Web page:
This is a risk inherent in every business, and that’s why your sales forecasts should be the best possible. Therefore, they should be based on reliable historical data and statistical software that signal the increase or decrease in demand as a result of marketing investments, among other factors .
Return On Investment example in an online media campaign
The advantage of online campaigns is that you can keep track of the Return On Investment. If the desired scenarios don’t go your way, you can quickly change your campaigns to adjust your investments across different media to improve results.
Look at this return on investment calculation example in 3 different types of marketing investments in online media:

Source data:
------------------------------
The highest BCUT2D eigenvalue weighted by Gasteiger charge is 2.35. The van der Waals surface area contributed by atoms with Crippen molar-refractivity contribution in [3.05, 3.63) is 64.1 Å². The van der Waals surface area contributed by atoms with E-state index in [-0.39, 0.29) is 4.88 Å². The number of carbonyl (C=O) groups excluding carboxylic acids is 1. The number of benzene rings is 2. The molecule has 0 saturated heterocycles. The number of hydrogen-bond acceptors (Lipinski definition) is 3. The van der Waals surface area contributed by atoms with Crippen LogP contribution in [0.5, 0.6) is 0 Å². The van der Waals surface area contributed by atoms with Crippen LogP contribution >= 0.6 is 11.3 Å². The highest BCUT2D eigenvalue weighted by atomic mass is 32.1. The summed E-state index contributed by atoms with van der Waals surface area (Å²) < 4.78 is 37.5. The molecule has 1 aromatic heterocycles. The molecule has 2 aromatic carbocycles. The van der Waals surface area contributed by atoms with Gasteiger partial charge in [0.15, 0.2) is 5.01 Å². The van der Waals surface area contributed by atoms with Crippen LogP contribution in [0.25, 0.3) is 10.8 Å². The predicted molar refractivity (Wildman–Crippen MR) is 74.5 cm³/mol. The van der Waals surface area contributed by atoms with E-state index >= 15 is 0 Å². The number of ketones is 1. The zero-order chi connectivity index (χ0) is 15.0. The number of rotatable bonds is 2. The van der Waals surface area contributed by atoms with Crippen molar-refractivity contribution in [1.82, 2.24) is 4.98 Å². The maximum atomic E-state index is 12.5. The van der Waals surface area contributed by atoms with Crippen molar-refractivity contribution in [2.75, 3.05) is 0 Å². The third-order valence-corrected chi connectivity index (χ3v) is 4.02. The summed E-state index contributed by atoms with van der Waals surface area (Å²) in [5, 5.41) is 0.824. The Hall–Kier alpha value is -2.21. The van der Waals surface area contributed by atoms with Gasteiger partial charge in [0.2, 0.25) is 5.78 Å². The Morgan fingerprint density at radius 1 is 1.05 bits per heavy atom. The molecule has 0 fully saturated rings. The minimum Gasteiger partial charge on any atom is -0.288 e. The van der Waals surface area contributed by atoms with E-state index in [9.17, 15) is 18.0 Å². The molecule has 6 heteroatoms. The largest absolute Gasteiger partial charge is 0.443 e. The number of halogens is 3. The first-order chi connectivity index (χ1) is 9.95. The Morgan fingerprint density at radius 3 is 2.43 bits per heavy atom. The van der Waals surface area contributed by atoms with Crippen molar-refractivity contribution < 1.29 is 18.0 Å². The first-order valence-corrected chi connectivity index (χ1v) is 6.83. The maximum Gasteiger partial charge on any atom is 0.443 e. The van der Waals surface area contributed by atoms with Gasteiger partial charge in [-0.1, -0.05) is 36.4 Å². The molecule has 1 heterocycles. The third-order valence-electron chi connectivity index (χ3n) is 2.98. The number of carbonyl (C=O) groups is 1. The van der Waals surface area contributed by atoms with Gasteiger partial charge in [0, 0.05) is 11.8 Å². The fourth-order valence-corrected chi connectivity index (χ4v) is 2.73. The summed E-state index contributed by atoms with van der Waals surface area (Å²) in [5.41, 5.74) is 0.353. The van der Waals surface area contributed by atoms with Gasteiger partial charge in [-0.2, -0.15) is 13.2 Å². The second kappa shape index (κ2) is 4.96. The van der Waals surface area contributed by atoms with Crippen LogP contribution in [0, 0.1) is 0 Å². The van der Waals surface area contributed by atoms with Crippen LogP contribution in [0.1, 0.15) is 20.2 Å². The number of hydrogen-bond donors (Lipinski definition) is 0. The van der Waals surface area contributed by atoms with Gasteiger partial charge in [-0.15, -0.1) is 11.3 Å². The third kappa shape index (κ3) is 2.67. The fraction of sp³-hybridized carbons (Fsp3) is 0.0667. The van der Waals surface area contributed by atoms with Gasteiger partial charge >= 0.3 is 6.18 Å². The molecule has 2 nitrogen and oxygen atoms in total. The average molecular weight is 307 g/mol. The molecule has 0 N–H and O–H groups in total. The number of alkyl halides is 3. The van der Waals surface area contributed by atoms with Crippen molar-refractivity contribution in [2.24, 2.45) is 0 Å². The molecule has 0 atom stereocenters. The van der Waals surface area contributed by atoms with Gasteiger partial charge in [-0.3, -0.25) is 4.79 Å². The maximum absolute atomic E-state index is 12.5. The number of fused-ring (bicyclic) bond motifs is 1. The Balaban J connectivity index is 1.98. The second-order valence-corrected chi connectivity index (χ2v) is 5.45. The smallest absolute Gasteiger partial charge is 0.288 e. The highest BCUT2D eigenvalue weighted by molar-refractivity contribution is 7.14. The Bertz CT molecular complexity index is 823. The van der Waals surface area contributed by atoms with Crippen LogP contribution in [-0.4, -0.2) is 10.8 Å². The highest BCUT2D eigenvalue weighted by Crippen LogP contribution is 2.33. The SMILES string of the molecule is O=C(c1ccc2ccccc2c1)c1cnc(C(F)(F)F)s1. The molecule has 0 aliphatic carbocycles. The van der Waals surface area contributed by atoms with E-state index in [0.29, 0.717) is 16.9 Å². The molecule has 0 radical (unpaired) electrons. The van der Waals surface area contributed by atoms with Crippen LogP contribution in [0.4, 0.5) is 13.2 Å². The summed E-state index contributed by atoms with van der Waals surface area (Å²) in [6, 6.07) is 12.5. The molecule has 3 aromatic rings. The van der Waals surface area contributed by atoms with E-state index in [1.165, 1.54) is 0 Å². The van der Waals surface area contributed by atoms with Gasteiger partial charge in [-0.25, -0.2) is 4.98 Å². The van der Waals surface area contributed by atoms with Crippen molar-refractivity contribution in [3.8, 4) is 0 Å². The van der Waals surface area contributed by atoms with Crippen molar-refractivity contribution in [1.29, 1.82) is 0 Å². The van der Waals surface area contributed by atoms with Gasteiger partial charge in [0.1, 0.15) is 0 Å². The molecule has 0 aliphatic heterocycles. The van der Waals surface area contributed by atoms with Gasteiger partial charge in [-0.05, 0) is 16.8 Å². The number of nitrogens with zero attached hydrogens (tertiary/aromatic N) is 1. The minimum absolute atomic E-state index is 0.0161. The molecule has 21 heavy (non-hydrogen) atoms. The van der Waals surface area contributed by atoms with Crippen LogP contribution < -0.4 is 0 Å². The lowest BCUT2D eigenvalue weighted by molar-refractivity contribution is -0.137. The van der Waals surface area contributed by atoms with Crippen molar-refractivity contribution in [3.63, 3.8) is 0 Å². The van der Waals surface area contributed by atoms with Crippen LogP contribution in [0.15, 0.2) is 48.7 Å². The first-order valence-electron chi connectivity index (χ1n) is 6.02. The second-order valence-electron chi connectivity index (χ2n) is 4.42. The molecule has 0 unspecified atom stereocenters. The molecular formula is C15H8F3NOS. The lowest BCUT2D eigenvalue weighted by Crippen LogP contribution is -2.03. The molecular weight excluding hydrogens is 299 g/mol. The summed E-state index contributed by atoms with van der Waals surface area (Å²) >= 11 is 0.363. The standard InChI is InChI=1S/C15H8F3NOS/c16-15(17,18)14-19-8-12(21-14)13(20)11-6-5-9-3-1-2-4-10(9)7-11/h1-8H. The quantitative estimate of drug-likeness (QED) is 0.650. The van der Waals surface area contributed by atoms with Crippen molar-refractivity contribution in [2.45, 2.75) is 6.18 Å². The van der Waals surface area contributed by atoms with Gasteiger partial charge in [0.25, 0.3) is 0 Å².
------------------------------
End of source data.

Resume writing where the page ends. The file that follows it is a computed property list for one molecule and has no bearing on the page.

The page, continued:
Imagine a company that provides cloud-based BPM modeling software through SaaS, that is: with a monthly fee users are entitled to use the software.
To advertise the business they opt for 3 online strategies:
Create articles for a blog that addresses issues of interest to their audience. They lure customers to a landing page to get them to share contact information such as email and phone in exchange for differentiated materials and experiences, such as e-books or trials.
Ads on Google Ad Words:
Which will route leads to these same landing pages, offering e-books and trials.
Ads on Facebook Lead Ads:
A Facebook integration that allows users to fill out forms in exchange for the same materials and experiences mentioned above.
In this SaaS company, sales funnel analysis shows that 20% of leads to their landing pages fill out the registration form.
So, of these 20%, 40% react positively to emails with information about their BPM tool and of these 40%, another 40% end up buying the product, when they’re contacted by telephone.